Networking Tips for Professional Conferences
Taking part in professional work conferences–either as a participant or a presenter– is vital to your career. These events help you stay up-to-date on the latest developments in your field and give you an opportunity to improve your skills.
Professional conferences can also play an important role in a job search, whether you’re currently looking for a new opportunity, or expect a job hunt at some point in your future. In fact, scoping out the job market is one of the major reasons people (and employers) attend work conferences.
Whether it’s a big national meeting or a small local workshop, conferences offer an opportunity to meet potential employers, connect with your peers, and get the inside scoop on new work opportunities.
But how can you make the most of the networking opportunities at these events? Here are four tips I recommend:
Before you hit the send button on the online registration form, know what you want to accomplish. Have a clear idea of what you intend to gain at a conference before you arrive. Possible goals might include meeting potential employers, finding new vendors, or exploring ideas you want to take back to work.
Don’t wait until you’re at the registration table to read the agenda. Look at the event website in advance, especially the speaker and attendee lists.
Often, conference organizers set up a Facebook or LinkedIn group for attendees. If so, make sure you’re involved in that group!
You’ll likely see the names of industry leaders, employers for whom you might want to work one day, or other professionals you’ve wanted to meet. Conferences offer an easy, informal way to do this. Setting priorities about who to see – or better yet setting up a coffee or lunch at the event – will help ensure you connect.
Leave email at the office
You go to a conference to accomplish specific goals (see above), not to work remotely. The autoresponder is your friend. Set a reply in your email account that lets people know when you will answer messages and how to reach you in an emergency.
Take advantage of “down time”
Some of the most productive times at professional events come in the conversations between sessions in hallways or at meals with other participants. One of my favorite times to chat someone up is while I’m sitting down, waiting for a presentation to start.
So put down your phone, find someone else who’s sitting alone and start talking. All you have to do is ask the “what do you think of the conference so far?”
To make the most of these informal networking opportunities brush up on your networking skills before you arrive at the convention center.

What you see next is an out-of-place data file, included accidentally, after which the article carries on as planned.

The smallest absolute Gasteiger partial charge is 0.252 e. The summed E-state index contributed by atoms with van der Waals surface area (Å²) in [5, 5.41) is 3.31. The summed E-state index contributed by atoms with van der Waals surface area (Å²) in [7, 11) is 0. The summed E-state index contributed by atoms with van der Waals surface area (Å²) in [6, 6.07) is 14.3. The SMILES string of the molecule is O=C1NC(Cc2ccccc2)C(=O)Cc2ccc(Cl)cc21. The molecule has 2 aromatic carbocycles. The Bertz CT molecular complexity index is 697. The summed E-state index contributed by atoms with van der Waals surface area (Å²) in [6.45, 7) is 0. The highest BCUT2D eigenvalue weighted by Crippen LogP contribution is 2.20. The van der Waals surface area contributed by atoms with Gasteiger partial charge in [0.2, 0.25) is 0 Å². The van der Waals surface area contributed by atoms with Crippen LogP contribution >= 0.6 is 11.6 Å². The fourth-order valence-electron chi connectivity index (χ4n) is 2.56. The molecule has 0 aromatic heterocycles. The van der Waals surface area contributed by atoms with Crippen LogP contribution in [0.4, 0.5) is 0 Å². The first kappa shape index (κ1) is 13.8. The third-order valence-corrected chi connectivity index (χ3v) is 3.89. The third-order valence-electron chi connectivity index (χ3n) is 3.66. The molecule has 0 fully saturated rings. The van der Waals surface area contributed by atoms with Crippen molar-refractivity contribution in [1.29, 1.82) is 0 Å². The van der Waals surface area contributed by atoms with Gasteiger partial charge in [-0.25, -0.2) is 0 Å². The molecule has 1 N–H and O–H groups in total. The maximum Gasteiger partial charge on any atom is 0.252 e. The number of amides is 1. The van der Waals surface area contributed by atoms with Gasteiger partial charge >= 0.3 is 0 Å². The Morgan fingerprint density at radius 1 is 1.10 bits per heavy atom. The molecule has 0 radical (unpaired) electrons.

Contribute in-person and online
Yes, ask a question of presenters. But don’t stop there. Add to the discussion in other ways and help share it with others.
Tweet what you are hearing, retweet what others say, and always use the conference hashtag. Post photos of presenters on relevant Flickr or Facebook pages. Live blog a session. Attendees, organizers, and presenters will see – and appreciate – your contributions and will also want to engage with you.
I make a point of “live Tweeting” most of the conferences I attend. This helps me connect with other attendees, as well as people who weren’t able to the event. Sharing valuable content positions you as a thought leader that people want to follow.
Talk to strangers
Don’t spend time with an officemate you see every day. Take advantage of the opportunity to meet new people and learn from them. Sit and talk with strangers. You’ll make new connections and get new insights.
Chat up the person next to you before a workshop starts or at the lunch program. Introduce yourself at receptions. People will be grateful for your interest and you’ll have some great conversations.
Put those business cards to work
Don’t neglect the connections you made at a conference. When you return to the office, invite the people you met to connect with you on LinkedIn. Look for ways to stay in touch, such as interacting with them on Twitter or by leaving comments on their blog or LinkedIn posts.
Need more suggestions? The organizers of the Open Source Convention (OSCON) held annually every summer here in Portland have put together a great list of conference networking tips.